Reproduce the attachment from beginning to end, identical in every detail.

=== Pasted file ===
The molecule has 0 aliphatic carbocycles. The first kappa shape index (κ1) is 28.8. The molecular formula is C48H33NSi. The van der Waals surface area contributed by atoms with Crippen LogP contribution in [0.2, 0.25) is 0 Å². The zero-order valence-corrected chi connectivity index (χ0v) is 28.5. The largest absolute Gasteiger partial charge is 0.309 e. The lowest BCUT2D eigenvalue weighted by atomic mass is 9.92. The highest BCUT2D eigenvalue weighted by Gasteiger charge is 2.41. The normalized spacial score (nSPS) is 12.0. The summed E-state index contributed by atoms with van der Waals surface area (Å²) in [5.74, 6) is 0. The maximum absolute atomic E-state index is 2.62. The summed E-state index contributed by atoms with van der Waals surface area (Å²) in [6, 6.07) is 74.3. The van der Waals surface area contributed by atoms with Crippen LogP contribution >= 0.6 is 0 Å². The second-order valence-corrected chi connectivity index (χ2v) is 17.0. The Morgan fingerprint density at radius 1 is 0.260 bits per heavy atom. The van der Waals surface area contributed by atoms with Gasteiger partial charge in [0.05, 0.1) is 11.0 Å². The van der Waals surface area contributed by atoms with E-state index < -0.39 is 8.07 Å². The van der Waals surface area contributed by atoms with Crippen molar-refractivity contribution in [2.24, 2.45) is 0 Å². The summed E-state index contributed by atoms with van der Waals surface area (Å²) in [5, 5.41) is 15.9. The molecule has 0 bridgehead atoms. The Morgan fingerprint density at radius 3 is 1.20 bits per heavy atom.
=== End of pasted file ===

The molecule has 0 aliphatic carbocycles. The first kappa shape index (κ1) is 28.8. The molecular formula is C48H33NSi. The van der Waals surface area contributed by atoms with Crippen LogP contribution in [0.2, 0.25) is 0 Å². The zero-order valence-corrected chi connectivity index (χ0v) is 28.5. The largest absolute Gasteiger partial charge is 0.309 e. The lowest BCUT2D eigenvalue weighted by atomic mass is 9.92. The highest BCUT2D eigenvalue weighted by Gasteiger charge is 2.41. The normalized spacial score (nSPS) is 12.0. The summed E-state index contributed by atoms with van der Waals surface area (Å²) in [5.74, 6) is 0. The maximum absolute atomic E-state index is 2.62. The summed E-state index contributed by atoms with van der Waals surface area (Å²) in [6, 6.07) is 74.3. The van der Waals surface area contributed by atoms with Crippen LogP contribution >= 0.6 is 0 Å². The second-order valence-corrected chi connectivity index (χ2v) is 17.0. The Morgan fingerprint density at radius 1 is 0.260 bits per heavy atom. The van der Waals surface area contributed by atoms with Gasteiger partial charge in [0.05, 0.1) is 11.0 Å². The van der Waals surface area contributed by atoms with E-state index < -0.39 is 8.07 Å². The van der Waals surface area contributed by atoms with Crippen molar-refractivity contribution in [2.24, 2.45) is 0 Å². The summed E-state index contributed by atoms with van der Waals surface area (Å²) in [5, 5.41) is 15.9. The molecule has 0 bridgehead atoms. The Morgan fingerprint density at radius 3 is 1.20 bits per heavy atom.